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solving a radical equation

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1 Attachment
2x+15=5 2x=-10 x=-5, just square on both sides
what about this one?
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Other answers:

which one were you referring too? @HELP!!!!
the first one
Hey, @itsjustme_lol. Given your second equation, \[-5\sqrt{x-9} - 7 = 23\]Since you're dealing with integers that can be divided and multiplied by each other and still result in even integers, it doesn't have to get nasty. <*hint* So, do you have any clue as to do next?
x = -6 this is the answer i came up with
Okay. Just to get a general idea of how you think and to make things easier for the future, let's say we have \[2\sqrt{x + 4} - 4 = 8\]What would be the first thing you would do, given a square root times something, and two numbers that can be added together?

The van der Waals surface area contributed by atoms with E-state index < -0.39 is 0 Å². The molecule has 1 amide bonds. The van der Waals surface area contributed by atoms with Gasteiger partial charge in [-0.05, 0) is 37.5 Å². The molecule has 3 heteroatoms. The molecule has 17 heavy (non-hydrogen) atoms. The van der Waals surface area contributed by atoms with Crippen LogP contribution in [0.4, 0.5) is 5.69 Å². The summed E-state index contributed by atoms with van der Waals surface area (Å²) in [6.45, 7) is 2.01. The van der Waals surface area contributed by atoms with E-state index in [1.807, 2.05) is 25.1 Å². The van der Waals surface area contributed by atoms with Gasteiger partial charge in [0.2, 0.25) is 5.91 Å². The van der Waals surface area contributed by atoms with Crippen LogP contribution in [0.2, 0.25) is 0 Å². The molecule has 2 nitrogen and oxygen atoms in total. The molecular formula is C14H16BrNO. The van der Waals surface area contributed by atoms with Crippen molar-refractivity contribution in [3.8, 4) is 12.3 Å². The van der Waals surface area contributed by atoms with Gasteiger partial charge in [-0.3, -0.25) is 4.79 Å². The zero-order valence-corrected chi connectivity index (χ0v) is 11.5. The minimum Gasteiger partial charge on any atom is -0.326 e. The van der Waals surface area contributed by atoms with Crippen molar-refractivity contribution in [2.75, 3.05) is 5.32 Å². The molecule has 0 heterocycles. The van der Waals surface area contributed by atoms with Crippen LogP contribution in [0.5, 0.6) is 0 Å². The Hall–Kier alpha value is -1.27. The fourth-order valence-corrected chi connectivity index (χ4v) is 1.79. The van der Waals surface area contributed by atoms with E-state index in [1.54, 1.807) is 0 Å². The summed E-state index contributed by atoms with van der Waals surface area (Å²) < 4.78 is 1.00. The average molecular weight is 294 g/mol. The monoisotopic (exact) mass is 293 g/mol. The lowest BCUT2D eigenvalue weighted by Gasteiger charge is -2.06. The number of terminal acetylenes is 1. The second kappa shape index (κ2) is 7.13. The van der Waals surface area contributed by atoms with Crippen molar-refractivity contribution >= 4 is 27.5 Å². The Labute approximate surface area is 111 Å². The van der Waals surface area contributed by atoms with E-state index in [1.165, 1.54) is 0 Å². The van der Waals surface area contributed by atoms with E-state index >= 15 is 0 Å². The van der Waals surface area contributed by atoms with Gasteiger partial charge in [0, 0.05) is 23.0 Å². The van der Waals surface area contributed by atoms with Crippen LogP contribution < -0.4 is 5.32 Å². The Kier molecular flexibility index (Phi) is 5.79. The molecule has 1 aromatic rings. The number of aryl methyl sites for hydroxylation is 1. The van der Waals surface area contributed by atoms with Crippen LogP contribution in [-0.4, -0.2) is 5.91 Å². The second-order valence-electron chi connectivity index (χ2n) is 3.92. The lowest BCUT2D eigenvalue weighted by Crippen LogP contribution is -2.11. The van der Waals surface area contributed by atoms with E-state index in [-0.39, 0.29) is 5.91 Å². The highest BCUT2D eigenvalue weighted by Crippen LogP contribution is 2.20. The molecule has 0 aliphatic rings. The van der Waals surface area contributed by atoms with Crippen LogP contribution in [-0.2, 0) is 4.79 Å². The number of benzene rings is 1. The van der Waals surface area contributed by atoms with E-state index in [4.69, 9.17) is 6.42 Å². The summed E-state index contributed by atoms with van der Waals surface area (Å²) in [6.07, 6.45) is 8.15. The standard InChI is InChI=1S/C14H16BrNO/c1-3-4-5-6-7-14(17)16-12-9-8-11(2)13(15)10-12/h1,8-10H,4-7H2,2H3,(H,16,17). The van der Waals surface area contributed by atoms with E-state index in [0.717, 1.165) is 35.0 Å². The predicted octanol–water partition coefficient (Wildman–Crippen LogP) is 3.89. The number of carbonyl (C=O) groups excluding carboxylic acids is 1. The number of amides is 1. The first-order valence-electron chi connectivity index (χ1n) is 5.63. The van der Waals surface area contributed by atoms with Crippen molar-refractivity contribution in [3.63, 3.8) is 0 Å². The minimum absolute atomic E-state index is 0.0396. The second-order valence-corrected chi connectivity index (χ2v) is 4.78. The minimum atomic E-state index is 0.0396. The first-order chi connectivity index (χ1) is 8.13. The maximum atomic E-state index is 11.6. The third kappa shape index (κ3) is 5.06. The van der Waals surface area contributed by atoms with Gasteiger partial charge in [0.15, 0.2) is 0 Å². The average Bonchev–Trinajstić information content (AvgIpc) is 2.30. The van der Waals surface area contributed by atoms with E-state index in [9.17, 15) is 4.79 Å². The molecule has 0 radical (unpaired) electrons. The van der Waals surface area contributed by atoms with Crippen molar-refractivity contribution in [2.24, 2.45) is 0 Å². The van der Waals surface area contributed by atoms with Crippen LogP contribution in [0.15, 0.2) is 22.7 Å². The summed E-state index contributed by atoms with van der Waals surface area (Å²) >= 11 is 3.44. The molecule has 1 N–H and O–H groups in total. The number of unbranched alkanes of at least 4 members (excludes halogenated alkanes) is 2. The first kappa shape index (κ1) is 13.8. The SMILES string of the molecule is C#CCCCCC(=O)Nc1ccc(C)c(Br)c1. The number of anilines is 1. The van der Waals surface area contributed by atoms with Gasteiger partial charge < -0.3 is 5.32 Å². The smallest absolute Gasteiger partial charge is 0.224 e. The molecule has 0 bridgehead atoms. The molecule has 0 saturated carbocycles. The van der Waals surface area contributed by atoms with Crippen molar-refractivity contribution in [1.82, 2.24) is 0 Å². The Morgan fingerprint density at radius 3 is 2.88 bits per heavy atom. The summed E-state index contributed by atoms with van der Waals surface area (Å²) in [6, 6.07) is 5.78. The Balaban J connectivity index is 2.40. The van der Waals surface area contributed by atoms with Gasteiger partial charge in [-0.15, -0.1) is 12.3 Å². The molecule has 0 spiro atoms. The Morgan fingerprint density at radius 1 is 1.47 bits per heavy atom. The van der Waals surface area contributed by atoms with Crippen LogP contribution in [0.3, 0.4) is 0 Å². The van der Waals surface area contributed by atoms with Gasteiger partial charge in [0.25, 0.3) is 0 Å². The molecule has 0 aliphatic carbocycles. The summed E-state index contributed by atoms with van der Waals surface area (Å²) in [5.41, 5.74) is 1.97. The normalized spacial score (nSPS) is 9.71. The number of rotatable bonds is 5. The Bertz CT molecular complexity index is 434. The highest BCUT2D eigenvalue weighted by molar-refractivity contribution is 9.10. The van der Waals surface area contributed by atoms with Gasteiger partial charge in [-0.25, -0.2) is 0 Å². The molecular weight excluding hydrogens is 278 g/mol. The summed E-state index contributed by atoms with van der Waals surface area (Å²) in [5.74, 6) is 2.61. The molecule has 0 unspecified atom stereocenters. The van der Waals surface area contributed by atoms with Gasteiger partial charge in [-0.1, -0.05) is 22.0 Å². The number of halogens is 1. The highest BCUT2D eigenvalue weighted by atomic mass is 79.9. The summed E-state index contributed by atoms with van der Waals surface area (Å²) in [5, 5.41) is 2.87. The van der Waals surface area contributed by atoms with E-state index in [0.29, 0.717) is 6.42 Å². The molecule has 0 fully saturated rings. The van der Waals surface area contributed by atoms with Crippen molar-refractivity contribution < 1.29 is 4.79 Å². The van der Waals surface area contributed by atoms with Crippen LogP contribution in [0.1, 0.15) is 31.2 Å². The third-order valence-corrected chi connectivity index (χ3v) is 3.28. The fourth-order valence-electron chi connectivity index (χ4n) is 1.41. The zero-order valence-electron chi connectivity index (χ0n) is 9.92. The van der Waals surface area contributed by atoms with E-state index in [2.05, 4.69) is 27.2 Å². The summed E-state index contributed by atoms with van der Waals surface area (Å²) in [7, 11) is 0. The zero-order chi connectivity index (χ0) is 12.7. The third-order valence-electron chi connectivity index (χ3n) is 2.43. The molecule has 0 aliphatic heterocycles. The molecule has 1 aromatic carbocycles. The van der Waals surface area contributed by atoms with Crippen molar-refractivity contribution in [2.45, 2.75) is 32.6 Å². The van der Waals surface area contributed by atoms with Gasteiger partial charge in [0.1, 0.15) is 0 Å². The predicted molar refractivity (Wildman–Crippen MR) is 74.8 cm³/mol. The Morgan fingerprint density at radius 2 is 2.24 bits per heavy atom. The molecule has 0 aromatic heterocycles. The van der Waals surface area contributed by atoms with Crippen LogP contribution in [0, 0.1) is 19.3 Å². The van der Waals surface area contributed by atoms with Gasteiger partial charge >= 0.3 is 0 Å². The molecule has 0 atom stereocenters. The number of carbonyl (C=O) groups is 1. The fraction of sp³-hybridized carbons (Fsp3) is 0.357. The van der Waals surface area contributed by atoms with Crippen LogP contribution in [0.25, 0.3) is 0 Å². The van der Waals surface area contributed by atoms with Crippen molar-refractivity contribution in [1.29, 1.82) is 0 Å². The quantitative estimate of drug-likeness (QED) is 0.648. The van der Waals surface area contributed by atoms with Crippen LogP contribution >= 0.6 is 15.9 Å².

Ugh. I don't want to get bogged down, nevermind. Okay, so just as a general idea, if you ever have a square root with multiple terms that's being multiplied something, and you can't just square everything without anything getting "ugly" because of how squaring stuff might affect other numbers, almost always, the best thing for you to do is add like terms. In your problem, it would be adding negative seven to the side with twenty-three. Then you would get thirty. From this point, you have a square root with a coefficient, and all of that equals 30. From there, you can divide by that coefficient, and then square everything. Then you can solve for x.
so x=45?
thanks :D
Np dude.
Oh, crap. You're right. I totally missed that.
Np, I'm glad I caught it.
Pardon me about that, @itsjustme_lol.
Also, whenever you square both sides of an equation, you must check every solution bec squaring both sides can introduce extraneous solutions.
its ok! at least you know that you made a mistke
lol thats why it "open" study

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